- What the Treaty of Waitangi means to me?
- What is New Zealand’s Independence Day?
- When was Waitangi Day established as a national day and for what reasons?
- Why is the Treaty of Waitangi called the Treaty of Waitangi?
- What is the Treaty of Waitangi Day?
- What food is eaten on Waitangi Day?
- What are the key principles of the Treaty of Waitangi?
- Why is the Treaty of Waitangi important in education?
- How do we celebrate Waitangi Day?
- What does Waitangi mean?
- What Waitangi Day means to me?
- What did the Treaty of Waitangi promise?
- What are the 3 principles of the Treaty of Waitangi?
- What are the main points of the Treaty of Waitangi?
- Why is the Treaty of Waitangi so important?
What the Treaty of Waitangi means to me?
The Treaty of Waitangi is the founding document of our country.
Maori agreed: to let other people live in their country; and.
to let the British make rules about behaviour and see that everyone obeys them..
What is New Zealand’s Independence Day?
New Zealand does not have an Independence Day to celebrate – the country’s independence from Britain was gained in many small steps rather than all at once. In the 2000s New Zealand is independent from Britain in almost every way, but Queen Elizabeth II is still the country’s official head of state.
When was Waitangi Day established as a national day and for what reasons?
The Waitangi Day Act 1960 declared 6 February to be Waitangi Day; a national day of thanksgiving in commemoration of the signing of the Treaty of Waitangi. Waitangi Day, a public holiday from 1974, briefly became New Zealand Day in the 1970s. Increasingly, it became a focus for Māori protest activities.
Why is the Treaty of Waitangi called the Treaty of Waitangi?
The Treaty of Waitangi is the founding document of New Zealand. It is an agreement entered into by representatives of the Crown and of Māori iwi (tribes) and hapū (sub-tribes). It is named after the place in the Bay of Islands where the Treaty was first signed, on 6 February 1840.
What is the Treaty of Waitangi Day?
6 FebruaryEvery year on 6 February, New Zealand marks the signing of the Treaty of Waitangi in 1840. In that year, representatives of the British Crown and over 500 Māori chiefs signed what is often considered to be New Zealand’s founding document.
What food is eaten on Waitangi Day?
WAITANGI DAY KI OKAHU There will be food stalls aplenty serving up kai Māori (hāngī, kaimoana, fry bread), plus sausage sizzles, burgers and barbecue, among other delicacies.
What are the key principles of the Treaty of Waitangi?
The principles of partnership, participation and protection underpin the relationship between the Government and Māori under the Treaty of Waitangi.
Why is the Treaty of Waitangi important in education?
The Treaty of Waitangi principle calls for schools to understand and honour Treaty principles in all actions and decision making. It is about making our country’s bicultural foundations evident in school policies, organisation, physical spaces, whānau and community engagement, and classroom planning and assessment.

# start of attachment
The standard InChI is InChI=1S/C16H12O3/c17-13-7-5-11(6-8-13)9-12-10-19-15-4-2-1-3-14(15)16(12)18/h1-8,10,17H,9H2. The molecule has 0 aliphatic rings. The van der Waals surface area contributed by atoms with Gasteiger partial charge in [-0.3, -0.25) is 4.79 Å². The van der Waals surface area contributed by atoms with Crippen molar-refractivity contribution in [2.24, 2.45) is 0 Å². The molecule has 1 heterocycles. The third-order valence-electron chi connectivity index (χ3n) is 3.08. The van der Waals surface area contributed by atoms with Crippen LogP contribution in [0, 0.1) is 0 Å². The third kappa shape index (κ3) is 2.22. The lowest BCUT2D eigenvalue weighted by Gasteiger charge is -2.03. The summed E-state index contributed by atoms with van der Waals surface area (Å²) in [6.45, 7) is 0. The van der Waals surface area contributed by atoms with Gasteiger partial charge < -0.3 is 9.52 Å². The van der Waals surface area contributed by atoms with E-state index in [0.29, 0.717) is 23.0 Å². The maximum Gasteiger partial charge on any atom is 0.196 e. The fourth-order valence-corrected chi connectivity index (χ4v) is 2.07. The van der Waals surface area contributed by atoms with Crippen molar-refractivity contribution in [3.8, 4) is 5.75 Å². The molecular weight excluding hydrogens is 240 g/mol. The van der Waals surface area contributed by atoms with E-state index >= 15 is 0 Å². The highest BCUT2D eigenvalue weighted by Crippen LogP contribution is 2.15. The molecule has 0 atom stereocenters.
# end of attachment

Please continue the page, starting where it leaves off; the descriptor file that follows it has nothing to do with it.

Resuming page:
How do we celebrate Waitangi Day?
Traditional activities. Māori cultural performances, speeches from Māori and Pakeha (European) dignitaries, and a naval salute are all part of the annual activities at Waitangi. … Carried out and blessed by members of the local iwi / Māori tribe, this is a tradition that happens only once a year to celebrate Waitangi Day …
What does Waitangi mean?
There are several possible meanings for ‘Waitangi’ – it literally translates as ‘noisy or weeping water. ‘ Reed’s Place Names of New Zealand notes that the literal meaning of the Waitangi in the Bay of Islands may refer to the noise of Haruru Falls at the mouth of the Waitangi River.
What Waitangi Day means to me?
Waitangi Day means to me, it kind of brings everyone together, Maori and non-Maori, and we get to share our [Maori] culture. … It’s a day that Maori get to celebrate their culture . . . it’s a time we lose our negative names and get to shine on the positive bits of our culture.
What did the Treaty of Waitangi promise?
The Treaty promised to protect Māori culture and to enable Māori to continue to live in New Zealand as Māori. At the same time, the Treaty gave the Crown the right to govern New Zealand and to represent the interests of all New Zealanders.
What are the 3 principles of the Treaty of Waitangi?
The three “P’s”, as they are often referred to, are the principles of partnership, participation and protection. These underpin the relationship between the Government and Māori under the Treaty of Waitangi. These principles are derived from the underlying tenets of the Treaty.
What are the main points of the Treaty of Waitangi?
Treaty of WaitangiThe Waitangi Sheet of the Treaty of WaitangiContextTreaty to establish a British Governor of New Zealand, consider Māori ownership of their lands and other properties, and give Māori the rights of British subjects.Signed6 February 18406 more rows
Why is the Treaty of Waitangi so important?
Why the Treaty is important The Treaty governs the relationship between Māori – the tangata whenua (indigenous people) – and everyone else, and ensures the rights of both Māori and Pakeha (non-Māori) are protected. … requiring the Government to act reasonably and in good faith towards Māori.